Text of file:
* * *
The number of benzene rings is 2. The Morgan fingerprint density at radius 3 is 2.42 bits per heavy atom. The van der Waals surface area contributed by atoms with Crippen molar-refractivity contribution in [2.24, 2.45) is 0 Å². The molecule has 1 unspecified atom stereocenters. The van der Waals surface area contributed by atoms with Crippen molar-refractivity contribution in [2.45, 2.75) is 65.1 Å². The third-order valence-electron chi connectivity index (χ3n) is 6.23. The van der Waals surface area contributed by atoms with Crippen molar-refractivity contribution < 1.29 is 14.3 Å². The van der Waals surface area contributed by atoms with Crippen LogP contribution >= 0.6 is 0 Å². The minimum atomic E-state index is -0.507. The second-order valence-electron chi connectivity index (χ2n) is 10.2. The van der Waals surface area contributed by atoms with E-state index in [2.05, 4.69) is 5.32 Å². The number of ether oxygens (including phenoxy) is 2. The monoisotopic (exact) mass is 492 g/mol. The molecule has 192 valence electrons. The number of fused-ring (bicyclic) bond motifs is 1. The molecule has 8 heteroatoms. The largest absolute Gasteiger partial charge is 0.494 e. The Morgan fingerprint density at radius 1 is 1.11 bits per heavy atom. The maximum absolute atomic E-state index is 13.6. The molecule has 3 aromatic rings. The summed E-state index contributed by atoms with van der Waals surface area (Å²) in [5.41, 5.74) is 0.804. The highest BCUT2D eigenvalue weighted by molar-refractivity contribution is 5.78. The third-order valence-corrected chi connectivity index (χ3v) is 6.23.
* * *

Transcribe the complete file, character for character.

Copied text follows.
The number of benzene rings is 2. The Morgan fingerprint density at radius 3 is 2.42 bits per heavy atom. The van der Waals surface area contributed by atoms with Crippen molar-refractivity contribution in [2.24, 2.45) is 0 Å². The molecule has 1 unspecified atom stereocenters. The van der Waals surface area contributed by atoms with Crippen molar-refractivity contribution in [2.45, 2.75) is 65.1 Å². The third-order valence-electron chi connectivity index (χ3n) is 6.23. The van der Waals surface area contributed by atoms with Crippen molar-refractivity contribution < 1.29 is 14.3 Å². The van der Waals surface area contributed by atoms with Crippen LogP contribution >= 0.6 is 0 Å². The minimum atomic E-state index is -0.507. The second-order valence-electron chi connectivity index (χ2n) is 10.2. The van der Waals surface area contributed by atoms with E-state index in [2.05, 4.69) is 5.32 Å². The number of ether oxygens (including phenoxy) is 2. The monoisotopic (exact) mass is 492 g/mol. The molecule has 192 valence electrons. The number of fused-ring (bicyclic) bond motifs is 1. The molecule has 8 heteroatoms. The largest absolute Gasteiger partial charge is 0.494 e. The Morgan fingerprint density at radius 1 is 1.11 bits per heavy atom. The maximum absolute atomic E-state index is 13.6. The molecule has 3 aromatic rings. The summed E-state index contributed by atoms with van der Waals surface area (Å²) in [5.41, 5.74) is 0.804. The highest BCUT2D eigenvalue weighted by molar-refractivity contribution is 5.78. The third-order valence-corrected chi connectivity index (χ3v) is 6.23.